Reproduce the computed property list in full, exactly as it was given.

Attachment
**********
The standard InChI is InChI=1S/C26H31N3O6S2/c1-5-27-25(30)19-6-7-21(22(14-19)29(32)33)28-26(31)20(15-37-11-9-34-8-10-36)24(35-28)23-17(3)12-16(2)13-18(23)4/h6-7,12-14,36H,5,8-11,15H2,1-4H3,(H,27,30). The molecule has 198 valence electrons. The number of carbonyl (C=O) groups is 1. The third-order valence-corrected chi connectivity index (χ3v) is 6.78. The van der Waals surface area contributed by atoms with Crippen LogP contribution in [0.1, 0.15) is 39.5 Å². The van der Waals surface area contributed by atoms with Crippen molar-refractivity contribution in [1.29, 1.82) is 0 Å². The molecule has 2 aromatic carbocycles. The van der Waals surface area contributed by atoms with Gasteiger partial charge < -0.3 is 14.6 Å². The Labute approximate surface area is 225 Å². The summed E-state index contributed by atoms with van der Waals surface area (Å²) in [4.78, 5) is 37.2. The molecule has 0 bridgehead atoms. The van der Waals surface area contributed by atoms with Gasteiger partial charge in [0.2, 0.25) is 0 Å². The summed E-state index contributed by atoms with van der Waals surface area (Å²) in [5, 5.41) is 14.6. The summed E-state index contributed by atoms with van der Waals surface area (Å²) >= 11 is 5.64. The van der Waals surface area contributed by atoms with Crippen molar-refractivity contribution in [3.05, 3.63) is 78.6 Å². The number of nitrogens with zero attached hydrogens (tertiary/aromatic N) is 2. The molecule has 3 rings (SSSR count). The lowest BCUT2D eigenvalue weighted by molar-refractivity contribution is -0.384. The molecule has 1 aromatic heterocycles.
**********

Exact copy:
The standard InChI is InChI=1S/C26H31N3O6S2/c1-5-27-25(30)19-6-7-21(22(14-19)29(32)33)28-26(31)20(15-37-11-9-34-8-10-36)24(35-28)23-17(3)12-16(2)13-18(23)4/h6-7,12-14,36H,5,8-11,15H2,1-4H3,(H,27,30). The molecule has 198 valence electrons. The number of carbonyl (C=O) groups is 1. The third-order valence-corrected chi connectivity index (χ3v) is 6.78. The van der Waals surface area contributed by atoms with Crippen LogP contribution in [0.1, 0.15) is 39.5 Å². The van der Waals surface area contributed by atoms with Crippen molar-refractivity contribution in [1.29, 1.82) is 0 Å². The molecule has 2 aromatic carbocycles. The van der Waals surface area contributed by atoms with Gasteiger partial charge < -0.3 is 14.6 Å². The Labute approximate surface area is 225 Å². The summed E-state index contributed by atoms with van der Waals surface area (Å²) in [4.78, 5) is 37.2. The molecule has 0 bridgehead atoms. The van der Waals surface area contributed by atoms with Gasteiger partial charge in [0.2, 0.25) is 0 Å². The summed E-state index contributed by atoms with van der Waals surface area (Å²) in [5, 5.41) is 14.6. The summed E-state index contributed by atoms with van der Waals surface area (Å²) >= 11 is 5.64. The van der Waals surface area contributed by atoms with Crippen molar-refractivity contribution in [3.05, 3.63) is 78.6 Å². The number of nitrogens with zero attached hydrogens (tertiary/aromatic N) is 2. The molecule has 3 rings (SSSR count). The lowest BCUT2D eigenvalue weighted by molar-refractivity contribution is -0.384. The molecule has 1 aromatic heterocycles.